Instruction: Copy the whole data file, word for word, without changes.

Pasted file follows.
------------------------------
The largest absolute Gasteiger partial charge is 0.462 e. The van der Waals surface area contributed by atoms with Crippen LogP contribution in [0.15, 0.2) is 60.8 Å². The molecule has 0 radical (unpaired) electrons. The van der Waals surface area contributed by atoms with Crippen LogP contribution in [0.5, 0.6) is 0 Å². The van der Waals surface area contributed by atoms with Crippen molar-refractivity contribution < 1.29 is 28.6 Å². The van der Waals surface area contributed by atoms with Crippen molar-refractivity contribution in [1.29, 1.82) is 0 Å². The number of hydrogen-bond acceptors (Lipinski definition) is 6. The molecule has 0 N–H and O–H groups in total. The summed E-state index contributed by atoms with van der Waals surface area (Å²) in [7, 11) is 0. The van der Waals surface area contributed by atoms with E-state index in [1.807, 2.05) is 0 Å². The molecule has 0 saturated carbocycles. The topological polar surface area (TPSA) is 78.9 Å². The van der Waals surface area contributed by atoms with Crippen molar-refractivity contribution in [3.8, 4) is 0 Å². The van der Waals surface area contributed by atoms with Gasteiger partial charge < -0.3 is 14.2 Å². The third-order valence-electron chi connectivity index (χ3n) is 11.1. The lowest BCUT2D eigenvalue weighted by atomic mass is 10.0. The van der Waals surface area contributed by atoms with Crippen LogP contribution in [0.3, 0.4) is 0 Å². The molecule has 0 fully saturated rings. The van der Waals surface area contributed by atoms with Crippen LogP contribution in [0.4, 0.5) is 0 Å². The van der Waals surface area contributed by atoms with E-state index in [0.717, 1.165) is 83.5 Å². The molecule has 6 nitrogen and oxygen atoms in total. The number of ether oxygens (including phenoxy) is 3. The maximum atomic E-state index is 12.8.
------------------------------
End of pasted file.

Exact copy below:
The largest absolute Gasteiger partial charge is 0.462 e. The van der Waals surface area contributed by atoms with Crippen LogP contribution in [0.15, 0.2) is 60.8 Å². The molecule has 0 radical (unpaired) electrons. The van der Waals surface area contributed by atoms with Crippen LogP contribution in [0.5, 0.6) is 0 Å². The van der Waals surface area contributed by atoms with Crippen molar-refractivity contribution < 1.29 is 28.6 Å². The van der Waals surface area contributed by atoms with Crippen molar-refractivity contribution in [1.29, 1.82) is 0 Å². The number of hydrogen-bond acceptors (Lipinski definition) is 6. The molecule has 0 N–H and O–H groups in total. The summed E-state index contributed by atoms with van der Waals surface area (Å²) in [7, 11) is 0. The van der Waals surface area contributed by atoms with E-state index in [1.807, 2.05) is 0 Å². The molecule has 0 saturated carbocycles. The topological polar surface area (TPSA) is 78.9 Å². The van der Waals surface area contributed by atoms with Crippen molar-refractivity contribution in [3.8, 4) is 0 Å². The van der Waals surface area contributed by atoms with Gasteiger partial charge < -0.3 is 14.2 Å². The third-order valence-electron chi connectivity index (χ3n) is 11.1. The lowest BCUT2D eigenvalue weighted by atomic mass is 10.0. The van der Waals surface area contributed by atoms with Crippen LogP contribution in [0.3, 0.4) is 0 Å². The molecule has 0 fully saturated rings. The van der Waals surface area contributed by atoms with Crippen LogP contribution in [0.4, 0.5) is 0 Å². The van der Waals surface area contributed by atoms with E-state index in [0.717, 1.165) is 83.5 Å². The molecule has 6 nitrogen and oxygen atoms in total. The number of ether oxygens (including phenoxy) is 3. The maximum atomic E-state index is 12.8.